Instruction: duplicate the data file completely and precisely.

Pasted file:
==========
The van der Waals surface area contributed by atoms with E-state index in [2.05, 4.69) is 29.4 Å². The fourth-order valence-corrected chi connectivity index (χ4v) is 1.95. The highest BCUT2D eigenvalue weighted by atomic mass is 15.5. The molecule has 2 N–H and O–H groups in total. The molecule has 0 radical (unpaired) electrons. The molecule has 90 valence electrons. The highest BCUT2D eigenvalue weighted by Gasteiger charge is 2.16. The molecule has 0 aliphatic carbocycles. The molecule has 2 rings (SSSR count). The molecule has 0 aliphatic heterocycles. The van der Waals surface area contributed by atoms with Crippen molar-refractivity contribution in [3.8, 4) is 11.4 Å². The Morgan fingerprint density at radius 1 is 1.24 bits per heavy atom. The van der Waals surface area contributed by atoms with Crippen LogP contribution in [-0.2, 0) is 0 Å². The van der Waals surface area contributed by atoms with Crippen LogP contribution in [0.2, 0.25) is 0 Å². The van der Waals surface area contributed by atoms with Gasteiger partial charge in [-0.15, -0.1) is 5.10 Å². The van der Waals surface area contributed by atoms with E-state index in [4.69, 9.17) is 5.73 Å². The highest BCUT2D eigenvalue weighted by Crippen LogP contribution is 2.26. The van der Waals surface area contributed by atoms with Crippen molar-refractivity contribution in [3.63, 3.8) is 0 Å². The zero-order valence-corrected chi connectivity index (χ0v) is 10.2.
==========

The van der Waals surface area contributed by atoms with E-state index in [2.05, 4.69) is 29.4 Å². The fourth-order valence-corrected chi connectivity index (χ4v) is 1.95. The highest BCUT2D eigenvalue weighted by atomic mass is 15.5. The molecule has 2 N–H and O–H groups in total. The molecule has 0 radical (unpaired) electrons. The molecule has 90 valence electrons. The highest BCUT2D eigenvalue weighted by Gasteiger charge is 2.16. The molecule has 0 aliphatic carbocycles. The molecule has 2 rings (SSSR count). The molecule has 0 aliphatic heterocycles. The van der Waals surface area contributed by atoms with Crippen molar-refractivity contribution in [3.8, 4) is 11.4 Å². The Morgan fingerprint density at radius 1 is 1.24 bits per heavy atom. The van der Waals surface area contributed by atoms with Crippen LogP contribution in [-0.2, 0) is 0 Å². The van der Waals surface area contributed by atoms with Crippen LogP contribution in [0.2, 0.25) is 0 Å². The van der Waals surface area contributed by atoms with Gasteiger partial charge in [-0.15, -0.1) is 5.10 Å². The van der Waals surface area contributed by atoms with E-state index in [4.69, 9.17) is 5.73 Å². The highest BCUT2D eigenvalue weighted by Crippen LogP contribution is 2.26. The van der Waals surface area contributed by atoms with Crippen molar-refractivity contribution in [3.63, 3.8) is 0 Å². The zero-order valence-corrected chi connectivity index (χ0v) is 10.2.